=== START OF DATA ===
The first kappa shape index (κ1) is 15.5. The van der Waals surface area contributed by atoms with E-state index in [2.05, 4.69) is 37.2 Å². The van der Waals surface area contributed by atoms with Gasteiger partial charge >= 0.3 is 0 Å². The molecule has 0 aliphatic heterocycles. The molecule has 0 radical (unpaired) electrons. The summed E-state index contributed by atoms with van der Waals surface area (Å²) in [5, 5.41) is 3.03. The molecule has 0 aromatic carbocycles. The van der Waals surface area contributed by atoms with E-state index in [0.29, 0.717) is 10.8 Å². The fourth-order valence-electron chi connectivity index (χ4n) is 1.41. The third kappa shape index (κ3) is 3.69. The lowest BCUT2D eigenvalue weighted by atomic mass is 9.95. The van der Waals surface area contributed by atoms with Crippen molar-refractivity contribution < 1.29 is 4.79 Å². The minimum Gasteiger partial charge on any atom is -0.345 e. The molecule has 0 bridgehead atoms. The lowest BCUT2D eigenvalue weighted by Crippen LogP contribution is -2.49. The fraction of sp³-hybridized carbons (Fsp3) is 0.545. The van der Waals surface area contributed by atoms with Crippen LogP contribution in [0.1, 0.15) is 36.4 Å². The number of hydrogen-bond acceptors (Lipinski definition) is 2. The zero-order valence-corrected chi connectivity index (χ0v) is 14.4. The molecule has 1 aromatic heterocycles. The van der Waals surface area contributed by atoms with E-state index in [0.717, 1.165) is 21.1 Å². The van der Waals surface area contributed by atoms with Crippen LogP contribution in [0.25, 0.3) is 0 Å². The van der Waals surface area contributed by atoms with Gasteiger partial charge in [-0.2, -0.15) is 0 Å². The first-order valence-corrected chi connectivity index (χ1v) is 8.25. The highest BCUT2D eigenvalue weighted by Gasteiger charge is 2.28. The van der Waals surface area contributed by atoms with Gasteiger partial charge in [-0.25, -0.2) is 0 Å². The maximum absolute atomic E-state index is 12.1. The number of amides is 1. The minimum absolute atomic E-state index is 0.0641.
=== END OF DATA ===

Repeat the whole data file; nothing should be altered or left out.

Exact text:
The first kappa shape index (κ1) is 15.5. The van der Waals surface area contributed by atoms with E-state index in [2.05, 4.69) is 37.2 Å². The van der Waals surface area contributed by atoms with Gasteiger partial charge >= 0.3 is 0 Å². The molecule has 0 aliphatic heterocycles. The molecule has 0 radical (unpaired) electrons. The summed E-state index contributed by atoms with van der Waals surface area (Å²) in [5, 5.41) is 3.03. The molecule has 0 aromatic carbocycles. The van der Waals surface area contributed by atoms with E-state index in [0.29, 0.717) is 10.8 Å². The fourth-order valence-electron chi connectivity index (χ4n) is 1.41. The third kappa shape index (κ3) is 3.69. The lowest BCUT2D eigenvalue weighted by atomic mass is 9.95. The van der Waals surface area contributed by atoms with Crippen molar-refractivity contribution < 1.29 is 4.79 Å². The minimum Gasteiger partial charge on any atom is -0.345 e. The molecule has 0 bridgehead atoms. The lowest BCUT2D eigenvalue weighted by Crippen LogP contribution is -2.49. The fraction of sp³-hybridized carbons (Fsp3) is 0.545. The van der Waals surface area contributed by atoms with Crippen LogP contribution in [0.1, 0.15) is 36.4 Å². The number of hydrogen-bond acceptors (Lipinski definition) is 2. The zero-order valence-corrected chi connectivity index (χ0v) is 14.4. The molecule has 1 aromatic heterocycles. The van der Waals surface area contributed by atoms with E-state index in [0.717, 1.165) is 21.1 Å². The van der Waals surface area contributed by atoms with Crippen LogP contribution in [0.25, 0.3) is 0 Å². The van der Waals surface area contributed by atoms with Gasteiger partial charge in [-0.2, -0.15) is 0 Å². The first-order valence-corrected chi connectivity index (χ1v) is 8.25. The highest BCUT2D eigenvalue weighted by Gasteiger charge is 2.28. The van der Waals surface area contributed by atoms with Gasteiger partial charge in [-0.25, -0.2) is 0 Å². The maximum absolute atomic E-state index is 12.1. The number of amides is 1. The minimum absolute atomic E-state index is 0.0641.